One of the reasons I ran for the senate was to fight Ted Kennedy, who embodied everything I felt was wrong with Washington. It didn't help matters that we were cut from such different cloth.
I was a Rocky Mountain conservative who toiled nights and weekends to put myself through a public university and law school. Ted was a passionate East Coast liberal who was raised in a world of privilege. I am a Mormon; he was Catholic.
Therefore, we fought often upon my arrival in the Senate. When cigar smoking during committee meetings was in vogue, the degree to which we were fighting was evident by the cloud of smoke Ted would send my way. He would puff away, knowing he was giving me a headache that was more than merely political. (Mormons don't smoke.) For my part, I did my best not to give him the satisfaction of seeing just how irritated I was.
We disagreed on nearly every issue, and continued to do so for all the years we served together in the Senate. But to our mutual surprise, during our service on the Senate Labor, Judiciary, and other committees, we soon realized that we could work well together. If the two of us—positioned as we were on opposite sides of the political spectrum—could find common ground, we had little trouble enlisting bipartisan support to pass critical legislation that benefited millions of Americans.
As the years passed, our legislative achievements piled up. We spearheaded passage of the State Children's Health Insurance Program (CHIP) to provide health insurance to children of the working poor. Our Orphan Drug Act provided tax credits to spur treatment of rare diseases, and the Ryan White Comprehensive AIDS Resources Emergency Act improved the availability of care for low-income, uninsured and underinsured victims of AIDS and their families, as did our other two AIDS bills.
There was the Americans With Disabilities Act, which protected individuals with disabilities from discrimination. We also worked successfully to provide more affordable and available drugs to fight diseases such as multiple sclerosis, anemia, etc., over the many years. Earlier this year, we led the fight to secure passage of the Serve America Act. And the list of our legislation enacted into law goes on and on.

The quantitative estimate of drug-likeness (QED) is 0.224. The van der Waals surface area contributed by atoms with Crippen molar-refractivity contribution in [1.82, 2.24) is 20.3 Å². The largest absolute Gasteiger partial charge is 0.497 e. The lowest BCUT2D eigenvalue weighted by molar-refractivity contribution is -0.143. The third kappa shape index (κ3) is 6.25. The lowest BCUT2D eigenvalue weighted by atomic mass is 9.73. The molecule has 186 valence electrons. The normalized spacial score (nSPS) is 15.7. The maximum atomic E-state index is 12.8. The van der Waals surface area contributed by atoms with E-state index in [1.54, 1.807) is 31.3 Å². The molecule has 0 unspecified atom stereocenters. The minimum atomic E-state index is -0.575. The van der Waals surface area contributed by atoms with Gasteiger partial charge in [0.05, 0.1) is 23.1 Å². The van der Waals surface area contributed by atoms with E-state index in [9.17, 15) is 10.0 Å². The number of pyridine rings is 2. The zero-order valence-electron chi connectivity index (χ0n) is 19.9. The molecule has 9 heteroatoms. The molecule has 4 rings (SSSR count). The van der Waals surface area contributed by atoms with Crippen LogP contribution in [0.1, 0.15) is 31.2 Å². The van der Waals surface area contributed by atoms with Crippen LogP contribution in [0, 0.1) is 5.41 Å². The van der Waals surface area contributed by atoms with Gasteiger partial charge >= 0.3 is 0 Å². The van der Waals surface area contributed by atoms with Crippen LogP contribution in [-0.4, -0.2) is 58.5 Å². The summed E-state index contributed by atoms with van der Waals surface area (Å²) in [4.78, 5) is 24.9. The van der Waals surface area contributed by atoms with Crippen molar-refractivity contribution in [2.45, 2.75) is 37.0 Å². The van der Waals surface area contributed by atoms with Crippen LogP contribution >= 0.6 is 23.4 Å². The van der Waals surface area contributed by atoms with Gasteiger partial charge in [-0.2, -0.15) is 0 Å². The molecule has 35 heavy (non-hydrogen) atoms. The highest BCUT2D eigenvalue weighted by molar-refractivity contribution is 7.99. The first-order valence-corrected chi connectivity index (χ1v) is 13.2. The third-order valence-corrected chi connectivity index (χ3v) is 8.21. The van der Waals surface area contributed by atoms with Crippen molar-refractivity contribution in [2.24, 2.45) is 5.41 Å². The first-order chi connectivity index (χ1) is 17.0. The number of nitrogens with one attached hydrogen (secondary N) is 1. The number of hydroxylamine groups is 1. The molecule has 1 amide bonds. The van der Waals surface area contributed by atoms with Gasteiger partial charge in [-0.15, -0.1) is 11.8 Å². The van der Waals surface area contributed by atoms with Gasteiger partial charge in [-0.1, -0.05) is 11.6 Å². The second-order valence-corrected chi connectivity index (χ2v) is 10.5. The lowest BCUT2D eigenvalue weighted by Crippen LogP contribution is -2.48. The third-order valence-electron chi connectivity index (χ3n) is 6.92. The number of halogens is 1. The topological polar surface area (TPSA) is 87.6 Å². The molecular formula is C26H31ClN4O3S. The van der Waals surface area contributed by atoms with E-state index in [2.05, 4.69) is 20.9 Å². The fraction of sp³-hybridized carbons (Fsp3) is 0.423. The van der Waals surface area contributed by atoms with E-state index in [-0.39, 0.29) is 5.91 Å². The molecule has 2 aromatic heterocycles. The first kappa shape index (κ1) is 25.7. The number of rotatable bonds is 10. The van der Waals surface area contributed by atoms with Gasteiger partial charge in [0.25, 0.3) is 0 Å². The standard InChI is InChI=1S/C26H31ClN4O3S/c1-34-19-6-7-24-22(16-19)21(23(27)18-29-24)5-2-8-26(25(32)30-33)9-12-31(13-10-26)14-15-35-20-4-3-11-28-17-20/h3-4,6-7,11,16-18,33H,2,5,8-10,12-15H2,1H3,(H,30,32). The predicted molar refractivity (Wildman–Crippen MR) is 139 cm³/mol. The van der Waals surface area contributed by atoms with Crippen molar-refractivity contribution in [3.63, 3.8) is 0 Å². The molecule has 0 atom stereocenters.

Amid our constant fighting and occasional compromises, we also became close friends—a friendship that endeared us to some and enraged others who felt a conservative Republican and a liberal Democrat should not be friends. For our part, we checked our political differences and egos at the door when we socialized. We were good friends, plain and simple—and neither pettiness nor others' opinions came between us.
I remember a time in my life when I was falsely accused of impropriety and was being savaged in the press. At the same time, my father, Jesse, was dying, and he slipped away in the midst of this tumult.
Sadly, many of my Senate colleagues avoided me until I was cleared of all wrongdoing. But not Ted Kennedy. He called and consoled me, talking about his struggle to come to terms with the death of his father and brothers. Concerning the press battles, he said, "Ah, Orrin, everyone knows you did nothing wrong. Everything will work out." He was the only one, Republican or Democrat, who did that.
When Ted's mother, Rose, died in January 1995, I flew to Massachusetts unannounced to attend the funeral and pay my respects to this grand matriarch. Upon my arrival, I slipped into the cathedral as unobtrusively as I could and tried to sit in the back. But Ted and the rest of the Kennedy family heard I was there and motioned for me to sit with them. When my own saintly mother, Helen, died two months later, Ted and his wife, Vicki, flew to Salt Lake City for the funeral. That meant a lot to me and my wife, Elaine, and other members of the Hatch family.
Everyone knows what a consummate lawmaker Ted was, but few knew that he was a great father and family man. He loved and doted on his children, nephews, and nieces. And he adored Vicki, who brought so much light and love into his life. During a speaking engagement in Los Angeles, I remember fielding a call from the senator. "Orrin," he said, barely able to contain his enthusiasm, "I've met the most wonderful woman. We are getting married, and I wanted you to be the first to know." Five years later, he called me from his boat on their fifth wedding anniversary. He had just played Vicki the song I wrote for them for the occasion and called to tell me about how much she loved it.
There were many other significant milestones over the years. We shared many laughs and more than a few disappointments. Through good times and bad, whether we agreed or disagreed politically, I found Ted Kennedy to be an honest, decent, and honorable man and a loyal friend. Like our mutual friend Hubert Humphrey, he was a happy warrior who was valiant and gracious in victory and defeat. He loved his country, home state, and colleagues—and Americans from all walks of life and political persuasions learned to love and respect him in return.
My heartfelt thoughts and prayers are with Vicki and other members of the Kennedy family during this difficult time. Oh, how we all shall miss this wonderful man, this "Lion of the Senate."
There is no patent pending for Ted Kennedy. He was an American original. I will forever treasure his memory. And I join my Senate colleagues, Massachusetts residents, and a grateful nation in saluting his service.
God bless my friend Ted Kennedy.